[Wikipedia-l] Re: Slashcode

Michael R. Irwin mri_icboise at surfbest.net
Tue Aug 27 08:46:02 UTC 2002

Tom Parmenter wrote:

> I wrote up a brief and sensible outline for presenting controversial
> topics a few weeks back, to precisely no reaction.
> http://www.wikipedia.org/wiki/Wikipedia_talk%3AList_of_controversial_issues
> It probably wouldn't help with Helga, but even there . . . maybe and
> it would certainly work with more organized opponents.

This looks like a pretty good starting point to me.  I
once proposed something similar at Meta which was eventually
endorsed by "24" but otherwise ignored.   Probably because
you were frequenting the alternate forum above while I had
been diverted to Meta.

Essentially, I think we are still a small enough community
that informal methods of discussing controversy are perceived
as adequate.  People who cannot handle informal give and
take techniques well are eventually classified as isolated
cranks and run off.  Many others may leave before it reaches 
this level of conflict, many people avoid conflict if possible. 

When we get larger such that a controversy around a larger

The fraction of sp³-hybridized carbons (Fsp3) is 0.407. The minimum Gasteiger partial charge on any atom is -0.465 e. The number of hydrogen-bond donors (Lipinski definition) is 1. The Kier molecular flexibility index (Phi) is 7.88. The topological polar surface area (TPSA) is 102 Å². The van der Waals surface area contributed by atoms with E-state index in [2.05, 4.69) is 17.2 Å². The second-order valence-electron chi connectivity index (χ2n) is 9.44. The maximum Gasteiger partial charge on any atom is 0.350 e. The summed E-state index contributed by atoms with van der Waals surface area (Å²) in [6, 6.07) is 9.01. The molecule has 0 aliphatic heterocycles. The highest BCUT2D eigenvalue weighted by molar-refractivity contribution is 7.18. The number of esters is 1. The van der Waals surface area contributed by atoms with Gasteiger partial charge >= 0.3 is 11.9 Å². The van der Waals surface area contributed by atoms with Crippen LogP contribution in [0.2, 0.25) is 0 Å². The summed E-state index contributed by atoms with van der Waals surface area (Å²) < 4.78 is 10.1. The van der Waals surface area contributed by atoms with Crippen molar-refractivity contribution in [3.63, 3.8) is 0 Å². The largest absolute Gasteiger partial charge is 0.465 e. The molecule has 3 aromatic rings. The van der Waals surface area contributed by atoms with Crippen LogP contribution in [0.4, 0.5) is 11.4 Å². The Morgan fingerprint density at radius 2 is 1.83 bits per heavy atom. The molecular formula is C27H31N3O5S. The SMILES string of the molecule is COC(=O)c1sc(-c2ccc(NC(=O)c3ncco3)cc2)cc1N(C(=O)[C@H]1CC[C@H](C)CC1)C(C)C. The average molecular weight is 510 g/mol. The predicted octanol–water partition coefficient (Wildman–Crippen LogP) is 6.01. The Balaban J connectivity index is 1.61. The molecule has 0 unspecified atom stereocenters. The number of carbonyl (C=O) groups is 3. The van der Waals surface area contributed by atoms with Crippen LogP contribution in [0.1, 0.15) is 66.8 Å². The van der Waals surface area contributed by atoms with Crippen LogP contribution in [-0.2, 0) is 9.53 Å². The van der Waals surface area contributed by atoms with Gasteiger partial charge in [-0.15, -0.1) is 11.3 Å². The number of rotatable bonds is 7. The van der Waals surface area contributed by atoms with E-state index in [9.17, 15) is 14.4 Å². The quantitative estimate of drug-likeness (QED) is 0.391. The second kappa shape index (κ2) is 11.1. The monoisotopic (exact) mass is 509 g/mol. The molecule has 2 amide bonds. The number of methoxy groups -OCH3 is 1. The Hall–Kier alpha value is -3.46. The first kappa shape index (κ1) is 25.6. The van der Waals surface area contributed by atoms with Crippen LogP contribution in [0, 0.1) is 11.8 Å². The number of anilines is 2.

topic such as abortion, the Middle East, Invasion of Iraq,
etc. will suddenly attracts hundreds of participants (say 10% 
of whom are inflammatory and reinforcing each others views
and behavior) in multiple factions then better methods may
be needed.  Alternatively we may fork or experience loss
of extreme factions instead of isolated individuals.  This
will help us return to a "community" size where the current
methods have stabized participation levels.

I think your approach could be an excellent foundation to
from which to start improving formal methods suitable for
larger participation levels.

I think it needs to be pre-established and perceived as
routine in developing multi-faceted content.  That way it
will not be threatening when implemented and people will
not get defensive instead of participating.

Perhaps, we could identify a potentially controversial
subject where our content is currently thin, and prototype 
the method by developing the material.

Mike Irwin

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